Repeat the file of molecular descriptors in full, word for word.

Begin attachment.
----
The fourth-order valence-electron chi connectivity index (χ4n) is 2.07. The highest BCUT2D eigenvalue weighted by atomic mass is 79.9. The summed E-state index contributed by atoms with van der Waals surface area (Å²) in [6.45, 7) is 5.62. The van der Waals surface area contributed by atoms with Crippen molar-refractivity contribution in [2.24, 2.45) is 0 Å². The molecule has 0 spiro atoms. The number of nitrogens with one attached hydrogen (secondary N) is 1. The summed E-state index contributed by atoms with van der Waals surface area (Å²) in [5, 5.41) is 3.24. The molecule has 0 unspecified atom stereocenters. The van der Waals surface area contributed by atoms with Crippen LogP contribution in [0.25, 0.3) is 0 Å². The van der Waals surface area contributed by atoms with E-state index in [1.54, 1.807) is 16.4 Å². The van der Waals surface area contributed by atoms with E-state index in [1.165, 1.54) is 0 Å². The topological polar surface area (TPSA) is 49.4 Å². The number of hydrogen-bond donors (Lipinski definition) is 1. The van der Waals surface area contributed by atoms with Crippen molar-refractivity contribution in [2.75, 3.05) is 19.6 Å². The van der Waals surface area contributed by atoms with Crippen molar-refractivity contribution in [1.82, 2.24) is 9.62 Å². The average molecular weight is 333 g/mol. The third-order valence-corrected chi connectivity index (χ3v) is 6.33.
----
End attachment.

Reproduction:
The fourth-order valence-electron chi connectivity index (χ4n) is 2.07. The highest BCUT2D eigenvalue weighted by atomic mass is 79.9. The summed E-state index contributed by atoms with van der Waals surface area (Å²) in [6.45, 7) is 5.62. The van der Waals surface area contributed by atoms with Crippen molar-refractivity contribution in [2.24, 2.45) is 0 Å². The molecule has 0 spiro atoms. The number of nitrogens with one attached hydrogen (secondary N) is 1. The summed E-state index contributed by atoms with van der Waals surface area (Å²) in [5, 5.41) is 3.24. The molecule has 0 unspecified atom stereocenters. The van der Waals surface area contributed by atoms with Crippen LogP contribution in [0.25, 0.3) is 0 Å². The van der Waals surface area contributed by atoms with E-state index in [1.54, 1.807) is 16.4 Å². The van der Waals surface area contributed by atoms with E-state index in [1.165, 1.54) is 0 Å². The topological polar surface area (TPSA) is 49.4 Å². The number of hydrogen-bond donors (Lipinski definition) is 1. The van der Waals surface area contributed by atoms with Crippen molar-refractivity contribution in [2.75, 3.05) is 19.6 Å². The van der Waals surface area contributed by atoms with Crippen molar-refractivity contribution in [1.82, 2.24) is 9.62 Å². The average molecular weight is 333 g/mol. The third-order valence-corrected chi connectivity index (χ3v) is 6.33.